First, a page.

Containing health care costs a top priority for Maryland businesses

February 23, 2011

Jay Hancock's recent column ("Maryland business a no-show in fight over the cost of health care," Feb. 22) did not fully describe the efforts of the Maryland Chamber of Commerce and employers in our state to slow the rise of health insurance costs. We have, in fact, already taken positions on 16 health care bills before the Maryland General Assembly and are reviewing more. Our positions are based on our 800 members' needs and interests and determined through rigorous committee processes. With 70 percent of our members having fewer than 100 employees, we are indeed a diverse business organization with a strong track record of success in Annapolis.

Employers sponsor health insurance for two-thirds of Marylanders and fund most of the costs. Obviously, employers have much at stake in keeping the cost of those plans affordable. Controlling health care costs continues to one of our top priorities.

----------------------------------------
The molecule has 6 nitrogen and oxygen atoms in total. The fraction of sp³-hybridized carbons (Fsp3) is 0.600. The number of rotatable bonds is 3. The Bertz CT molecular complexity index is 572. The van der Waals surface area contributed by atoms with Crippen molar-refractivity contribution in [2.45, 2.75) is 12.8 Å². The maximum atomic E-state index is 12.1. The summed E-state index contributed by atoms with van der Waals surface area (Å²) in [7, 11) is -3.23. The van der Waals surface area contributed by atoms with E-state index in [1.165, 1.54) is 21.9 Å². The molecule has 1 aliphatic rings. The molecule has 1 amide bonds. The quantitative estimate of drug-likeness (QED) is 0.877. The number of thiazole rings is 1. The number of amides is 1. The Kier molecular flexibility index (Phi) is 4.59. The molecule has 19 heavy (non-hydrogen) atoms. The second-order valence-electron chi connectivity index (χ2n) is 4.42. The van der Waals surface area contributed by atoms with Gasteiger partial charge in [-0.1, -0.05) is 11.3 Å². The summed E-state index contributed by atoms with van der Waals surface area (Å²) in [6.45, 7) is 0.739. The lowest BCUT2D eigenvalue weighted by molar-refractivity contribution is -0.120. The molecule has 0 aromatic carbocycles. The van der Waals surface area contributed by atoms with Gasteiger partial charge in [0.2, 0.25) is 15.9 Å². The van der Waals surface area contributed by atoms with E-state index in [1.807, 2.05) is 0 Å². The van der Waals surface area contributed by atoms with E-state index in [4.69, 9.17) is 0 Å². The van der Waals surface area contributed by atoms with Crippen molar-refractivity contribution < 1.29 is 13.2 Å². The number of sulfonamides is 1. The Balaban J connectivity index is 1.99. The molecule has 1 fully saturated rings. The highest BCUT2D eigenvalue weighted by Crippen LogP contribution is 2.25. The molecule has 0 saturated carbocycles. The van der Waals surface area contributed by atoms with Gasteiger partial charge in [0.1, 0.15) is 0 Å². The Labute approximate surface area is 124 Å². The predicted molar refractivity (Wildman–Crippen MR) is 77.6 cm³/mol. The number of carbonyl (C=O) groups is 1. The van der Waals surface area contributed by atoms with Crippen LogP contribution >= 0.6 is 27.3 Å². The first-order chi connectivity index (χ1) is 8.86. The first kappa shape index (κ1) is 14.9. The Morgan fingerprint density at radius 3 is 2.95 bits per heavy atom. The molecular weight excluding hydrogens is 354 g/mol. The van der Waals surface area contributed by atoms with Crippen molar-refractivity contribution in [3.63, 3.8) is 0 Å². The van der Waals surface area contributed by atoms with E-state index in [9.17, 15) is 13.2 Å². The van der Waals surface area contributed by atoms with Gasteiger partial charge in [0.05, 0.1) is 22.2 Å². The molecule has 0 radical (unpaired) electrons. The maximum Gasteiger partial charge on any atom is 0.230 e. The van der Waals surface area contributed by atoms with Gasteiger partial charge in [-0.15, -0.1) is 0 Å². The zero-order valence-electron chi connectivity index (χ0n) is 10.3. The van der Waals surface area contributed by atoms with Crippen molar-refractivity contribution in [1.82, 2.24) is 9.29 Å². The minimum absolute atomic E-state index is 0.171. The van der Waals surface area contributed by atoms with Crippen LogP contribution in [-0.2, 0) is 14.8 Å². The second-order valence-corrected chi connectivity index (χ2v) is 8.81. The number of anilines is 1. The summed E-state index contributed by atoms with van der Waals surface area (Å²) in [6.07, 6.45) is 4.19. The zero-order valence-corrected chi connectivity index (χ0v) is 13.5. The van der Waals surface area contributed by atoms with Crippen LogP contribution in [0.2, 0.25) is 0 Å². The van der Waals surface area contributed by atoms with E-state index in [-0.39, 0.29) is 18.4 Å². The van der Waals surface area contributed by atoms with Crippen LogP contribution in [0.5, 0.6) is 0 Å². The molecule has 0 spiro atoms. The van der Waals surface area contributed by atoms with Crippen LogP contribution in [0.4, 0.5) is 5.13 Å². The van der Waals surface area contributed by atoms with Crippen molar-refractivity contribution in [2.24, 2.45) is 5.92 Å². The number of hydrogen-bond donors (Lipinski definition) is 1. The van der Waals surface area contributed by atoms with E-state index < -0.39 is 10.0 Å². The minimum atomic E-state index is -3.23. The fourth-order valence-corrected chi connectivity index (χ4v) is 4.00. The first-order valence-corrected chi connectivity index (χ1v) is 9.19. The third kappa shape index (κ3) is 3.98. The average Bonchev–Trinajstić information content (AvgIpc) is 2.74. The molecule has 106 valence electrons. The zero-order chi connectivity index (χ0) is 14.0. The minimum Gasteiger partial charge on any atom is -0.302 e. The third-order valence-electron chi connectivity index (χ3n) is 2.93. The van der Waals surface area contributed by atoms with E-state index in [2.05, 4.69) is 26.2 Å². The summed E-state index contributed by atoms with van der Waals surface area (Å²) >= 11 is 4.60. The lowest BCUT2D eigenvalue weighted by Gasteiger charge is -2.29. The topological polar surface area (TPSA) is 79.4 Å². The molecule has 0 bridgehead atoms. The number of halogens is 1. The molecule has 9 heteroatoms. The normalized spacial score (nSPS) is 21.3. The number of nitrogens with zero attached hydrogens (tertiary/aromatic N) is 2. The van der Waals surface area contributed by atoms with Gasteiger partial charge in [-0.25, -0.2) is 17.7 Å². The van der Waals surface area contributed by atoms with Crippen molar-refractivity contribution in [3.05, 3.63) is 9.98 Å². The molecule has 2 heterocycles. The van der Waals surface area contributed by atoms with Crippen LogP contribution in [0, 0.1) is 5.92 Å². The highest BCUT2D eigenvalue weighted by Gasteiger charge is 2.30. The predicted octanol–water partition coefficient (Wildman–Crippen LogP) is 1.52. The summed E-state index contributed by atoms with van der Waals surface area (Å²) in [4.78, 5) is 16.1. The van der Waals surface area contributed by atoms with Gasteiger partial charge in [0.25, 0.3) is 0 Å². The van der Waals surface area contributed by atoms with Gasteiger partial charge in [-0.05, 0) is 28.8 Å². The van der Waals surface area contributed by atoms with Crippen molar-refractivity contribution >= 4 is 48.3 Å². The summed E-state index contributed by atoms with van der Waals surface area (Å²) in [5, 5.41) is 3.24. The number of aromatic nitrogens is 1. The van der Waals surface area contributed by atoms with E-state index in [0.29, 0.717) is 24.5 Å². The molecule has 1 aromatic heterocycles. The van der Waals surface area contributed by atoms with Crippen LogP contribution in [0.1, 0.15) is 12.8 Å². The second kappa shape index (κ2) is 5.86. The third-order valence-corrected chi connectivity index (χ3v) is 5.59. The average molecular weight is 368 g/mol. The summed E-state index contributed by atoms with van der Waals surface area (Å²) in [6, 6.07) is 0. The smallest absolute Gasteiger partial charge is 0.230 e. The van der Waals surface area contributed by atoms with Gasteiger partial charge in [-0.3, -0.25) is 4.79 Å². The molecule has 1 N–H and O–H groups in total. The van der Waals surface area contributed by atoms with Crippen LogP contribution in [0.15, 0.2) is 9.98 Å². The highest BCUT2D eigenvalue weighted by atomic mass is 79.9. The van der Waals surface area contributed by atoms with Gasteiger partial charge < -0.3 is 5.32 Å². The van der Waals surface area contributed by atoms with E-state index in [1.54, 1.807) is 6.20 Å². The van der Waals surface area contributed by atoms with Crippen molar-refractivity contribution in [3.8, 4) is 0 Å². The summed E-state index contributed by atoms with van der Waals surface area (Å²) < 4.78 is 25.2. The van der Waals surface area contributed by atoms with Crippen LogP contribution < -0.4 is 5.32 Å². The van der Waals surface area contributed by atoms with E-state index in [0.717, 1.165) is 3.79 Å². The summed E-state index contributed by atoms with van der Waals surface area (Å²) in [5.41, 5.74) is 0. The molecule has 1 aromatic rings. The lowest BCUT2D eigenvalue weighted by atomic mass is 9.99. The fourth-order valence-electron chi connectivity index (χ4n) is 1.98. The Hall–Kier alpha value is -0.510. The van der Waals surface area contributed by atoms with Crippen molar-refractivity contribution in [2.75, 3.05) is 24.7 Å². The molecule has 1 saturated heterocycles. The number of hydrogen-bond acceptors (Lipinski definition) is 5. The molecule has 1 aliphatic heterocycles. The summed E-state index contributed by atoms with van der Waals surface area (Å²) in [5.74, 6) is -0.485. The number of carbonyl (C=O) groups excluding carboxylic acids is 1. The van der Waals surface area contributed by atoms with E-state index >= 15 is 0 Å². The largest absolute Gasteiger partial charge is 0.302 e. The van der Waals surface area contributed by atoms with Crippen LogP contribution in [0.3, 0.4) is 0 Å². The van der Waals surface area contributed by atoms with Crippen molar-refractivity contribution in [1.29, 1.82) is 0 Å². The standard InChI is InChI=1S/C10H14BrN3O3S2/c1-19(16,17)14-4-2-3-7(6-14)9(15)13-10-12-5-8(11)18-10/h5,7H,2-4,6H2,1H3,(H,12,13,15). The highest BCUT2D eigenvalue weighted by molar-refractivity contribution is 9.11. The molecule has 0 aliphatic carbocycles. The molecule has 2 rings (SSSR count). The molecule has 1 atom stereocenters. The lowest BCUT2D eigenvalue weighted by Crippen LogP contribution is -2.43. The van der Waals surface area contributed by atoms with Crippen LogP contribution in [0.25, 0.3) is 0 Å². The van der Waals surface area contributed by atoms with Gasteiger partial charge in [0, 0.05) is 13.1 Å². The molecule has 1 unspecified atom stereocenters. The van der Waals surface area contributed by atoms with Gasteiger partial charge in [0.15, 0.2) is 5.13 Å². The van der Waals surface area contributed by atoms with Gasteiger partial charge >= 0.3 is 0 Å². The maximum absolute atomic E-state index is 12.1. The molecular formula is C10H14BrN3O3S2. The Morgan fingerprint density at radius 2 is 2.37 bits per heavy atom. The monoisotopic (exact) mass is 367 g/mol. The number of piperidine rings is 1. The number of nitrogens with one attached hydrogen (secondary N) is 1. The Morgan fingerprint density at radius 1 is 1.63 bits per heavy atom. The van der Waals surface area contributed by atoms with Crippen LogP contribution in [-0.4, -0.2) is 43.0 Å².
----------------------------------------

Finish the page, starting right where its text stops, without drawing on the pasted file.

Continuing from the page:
Maryland has over 45 state-mandated health insurance benefits that drive up the cost of health insurance. The Maryland Chamber has repeatedly opposed new mandates that will further inflate health insurance costs, including several this session.

We have strongly objected to Gov. Martin O'Malley's $250 million increased health care assessment on hospitals in his proposed budget. This is essentially a tax on health care that would be passed on to employers through higher health insurance rates.

The Chamber of Commerce supports efforts to provide medical liability reforms in order to bring down the cost of medical liability insurance for health care providers and reduce the large expense of defensive medicine.

We are advocating for a Maryland Health Benefit Exchange that expands access to health insurance while not taking business from the private health insurance market.

Each of these positions would help control health care costs in Maryland. Elected officials need to understand that employers are the strongest advocates for containing health care costs so we can continue to help provide health insurance plans to our employees.

Kathy Snyder, Annapolis

The writer is president and CEO of the Maryland Chamber of Commerce

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